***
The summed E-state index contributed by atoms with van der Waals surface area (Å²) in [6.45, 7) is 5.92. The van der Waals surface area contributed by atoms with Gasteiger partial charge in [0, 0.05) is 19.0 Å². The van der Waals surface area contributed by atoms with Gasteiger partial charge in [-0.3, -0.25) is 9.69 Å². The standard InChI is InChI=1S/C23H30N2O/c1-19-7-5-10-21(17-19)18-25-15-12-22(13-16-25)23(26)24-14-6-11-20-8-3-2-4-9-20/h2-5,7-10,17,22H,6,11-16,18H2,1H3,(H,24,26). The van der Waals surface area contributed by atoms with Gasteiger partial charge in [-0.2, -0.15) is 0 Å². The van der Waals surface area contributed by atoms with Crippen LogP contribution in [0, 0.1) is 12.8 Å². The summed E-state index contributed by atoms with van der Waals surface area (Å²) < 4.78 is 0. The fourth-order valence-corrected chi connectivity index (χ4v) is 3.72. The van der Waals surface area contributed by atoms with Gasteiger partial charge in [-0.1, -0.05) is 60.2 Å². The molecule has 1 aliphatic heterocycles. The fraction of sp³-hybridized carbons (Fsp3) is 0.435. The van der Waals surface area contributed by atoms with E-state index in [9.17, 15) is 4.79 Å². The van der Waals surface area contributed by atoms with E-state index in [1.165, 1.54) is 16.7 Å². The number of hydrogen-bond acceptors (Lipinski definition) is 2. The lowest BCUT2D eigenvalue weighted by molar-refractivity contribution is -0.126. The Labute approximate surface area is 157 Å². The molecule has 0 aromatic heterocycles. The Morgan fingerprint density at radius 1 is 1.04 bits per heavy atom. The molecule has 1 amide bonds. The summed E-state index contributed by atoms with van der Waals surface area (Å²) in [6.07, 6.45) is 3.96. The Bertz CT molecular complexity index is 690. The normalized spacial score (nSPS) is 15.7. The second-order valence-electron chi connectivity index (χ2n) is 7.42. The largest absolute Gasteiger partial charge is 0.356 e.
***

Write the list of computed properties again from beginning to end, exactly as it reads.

The summed E-state index contributed by atoms with van der Waals surface area (Å²) in [6.45, 7) is 5.92. The van der Waals surface area contributed by atoms with Gasteiger partial charge in [0, 0.05) is 19.0 Å². The van der Waals surface area contributed by atoms with Gasteiger partial charge in [-0.3, -0.25) is 9.69 Å². The standard InChI is InChI=1S/C23H30N2O/c1-19-7-5-10-21(17-19)18-25-15-12-22(13-16-25)23(26)24-14-6-11-20-8-3-2-4-9-20/h2-5,7-10,17,22H,6,11-16,18H2,1H3,(H,24,26). The van der Waals surface area contributed by atoms with Gasteiger partial charge in [-0.2, -0.15) is 0 Å². The van der Waals surface area contributed by atoms with Crippen LogP contribution in [0, 0.1) is 12.8 Å². The summed E-state index contributed by atoms with van der Waals surface area (Å²) < 4.78 is 0. The fourth-order valence-corrected chi connectivity index (χ4v) is 3.72. The van der Waals surface area contributed by atoms with Gasteiger partial charge in [-0.1, -0.05) is 60.2 Å². The molecule has 1 aliphatic heterocycles. The fraction of sp³-hybridized carbons (Fsp3) is 0.435. The van der Waals surface area contributed by atoms with E-state index in [9.17, 15) is 4.79 Å². The van der Waals surface area contributed by atoms with E-state index in [1.165, 1.54) is 16.7 Å². The number of hydrogen-bond acceptors (Lipinski definition) is 2. The lowest BCUT2D eigenvalue weighted by molar-refractivity contribution is -0.126. The Labute approximate surface area is 157 Å². The molecule has 0 aromatic heterocycles. The Morgan fingerprint density at radius 1 is 1.04 bits per heavy atom. The molecule has 1 amide bonds. The summed E-state index contributed by atoms with van der Waals surface area (Å²) in [6.07, 6.45) is 3.96. The Bertz CT molecular complexity index is 690. The normalized spacial score (nSPS) is 15.7. The second-order valence-electron chi connectivity index (χ2n) is 7.42. The largest absolute Gasteiger partial charge is 0.356 e.